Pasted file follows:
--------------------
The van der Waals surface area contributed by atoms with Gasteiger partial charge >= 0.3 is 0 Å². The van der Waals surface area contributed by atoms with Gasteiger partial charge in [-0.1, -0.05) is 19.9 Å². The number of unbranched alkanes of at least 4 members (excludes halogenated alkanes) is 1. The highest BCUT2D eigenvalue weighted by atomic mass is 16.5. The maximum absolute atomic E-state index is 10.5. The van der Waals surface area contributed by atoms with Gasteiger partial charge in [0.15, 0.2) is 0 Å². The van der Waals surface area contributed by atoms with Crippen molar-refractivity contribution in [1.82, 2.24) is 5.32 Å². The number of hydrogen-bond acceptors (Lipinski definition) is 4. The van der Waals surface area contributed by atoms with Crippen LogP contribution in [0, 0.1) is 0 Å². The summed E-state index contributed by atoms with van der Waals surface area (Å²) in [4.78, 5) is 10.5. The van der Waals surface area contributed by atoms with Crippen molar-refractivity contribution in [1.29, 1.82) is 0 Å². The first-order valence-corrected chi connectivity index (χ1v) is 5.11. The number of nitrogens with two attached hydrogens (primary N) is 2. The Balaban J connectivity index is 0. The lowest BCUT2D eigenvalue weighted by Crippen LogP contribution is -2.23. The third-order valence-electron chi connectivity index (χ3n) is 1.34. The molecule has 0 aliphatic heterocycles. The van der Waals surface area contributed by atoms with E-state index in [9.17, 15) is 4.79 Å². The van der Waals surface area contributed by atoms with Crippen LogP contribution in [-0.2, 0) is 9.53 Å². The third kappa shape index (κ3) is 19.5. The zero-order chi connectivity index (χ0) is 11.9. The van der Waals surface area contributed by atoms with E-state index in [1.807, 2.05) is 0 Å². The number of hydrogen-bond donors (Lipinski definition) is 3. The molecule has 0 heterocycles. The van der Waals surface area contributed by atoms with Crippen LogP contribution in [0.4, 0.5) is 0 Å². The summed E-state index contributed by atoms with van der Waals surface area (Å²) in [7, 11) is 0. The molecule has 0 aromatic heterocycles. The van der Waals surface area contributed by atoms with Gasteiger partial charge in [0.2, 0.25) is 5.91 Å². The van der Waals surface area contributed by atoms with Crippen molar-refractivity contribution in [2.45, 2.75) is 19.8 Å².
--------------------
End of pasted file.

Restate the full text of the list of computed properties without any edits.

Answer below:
The van der Waals surface area contributed by atoms with Gasteiger partial charge >= 0.3 is 0 Å². The van der Waals surface area contributed by atoms with Gasteiger partial charge in [-0.1, -0.05) is 19.9 Å². The number of unbranched alkanes of at least 4 members (excludes halogenated alkanes) is 1. The highest BCUT2D eigenvalue weighted by atomic mass is 16.5. The maximum absolute atomic E-state index is 10.5. The van der Waals surface area contributed by atoms with Gasteiger partial charge in [0.15, 0.2) is 0 Å². The van der Waals surface area contributed by atoms with Crippen molar-refractivity contribution in [1.82, 2.24) is 5.32 Å². The number of hydrogen-bond acceptors (Lipinski definition) is 4. The van der Waals surface area contributed by atoms with Crippen LogP contribution in [0, 0.1) is 0 Å². The summed E-state index contributed by atoms with van der Waals surface area (Å²) in [4.78, 5) is 10.5. The van der Waals surface area contributed by atoms with Crippen molar-refractivity contribution in [1.29, 1.82) is 0 Å². The first-order valence-corrected chi connectivity index (χ1v) is 5.11. The number of nitrogens with two attached hydrogens (primary N) is 2. The Balaban J connectivity index is 0. The lowest BCUT2D eigenvalue weighted by Crippen LogP contribution is -2.23. The third-order valence-electron chi connectivity index (χ3n) is 1.34. The molecule has 0 aliphatic heterocycles. The van der Waals surface area contributed by atoms with E-state index in [9.17, 15) is 4.79 Å². The van der Waals surface area contributed by atoms with Crippen LogP contribution in [-0.2, 0) is 9.53 Å². The third kappa shape index (κ3) is 19.5. The zero-order chi connectivity index (χ0) is 11.9. The van der Waals surface area contributed by atoms with E-state index in [1.807, 2.05) is 0 Å². The number of hydrogen-bond donors (Lipinski definition) is 3. The molecule has 0 heterocycles. The van der Waals surface area contributed by atoms with Crippen LogP contribution in [0.4, 0.5) is 0 Å². The summed E-state index contributed by atoms with van der Waals surface area (Å²) in [7, 11) is 0. The molecule has 0 aromatic heterocycles. The van der Waals surface area contributed by atoms with Gasteiger partial charge in [0.2, 0.25) is 5.91 Å². The van der Waals surface area contributed by atoms with Crippen molar-refractivity contribution in [2.45, 2.75) is 19.8 Å².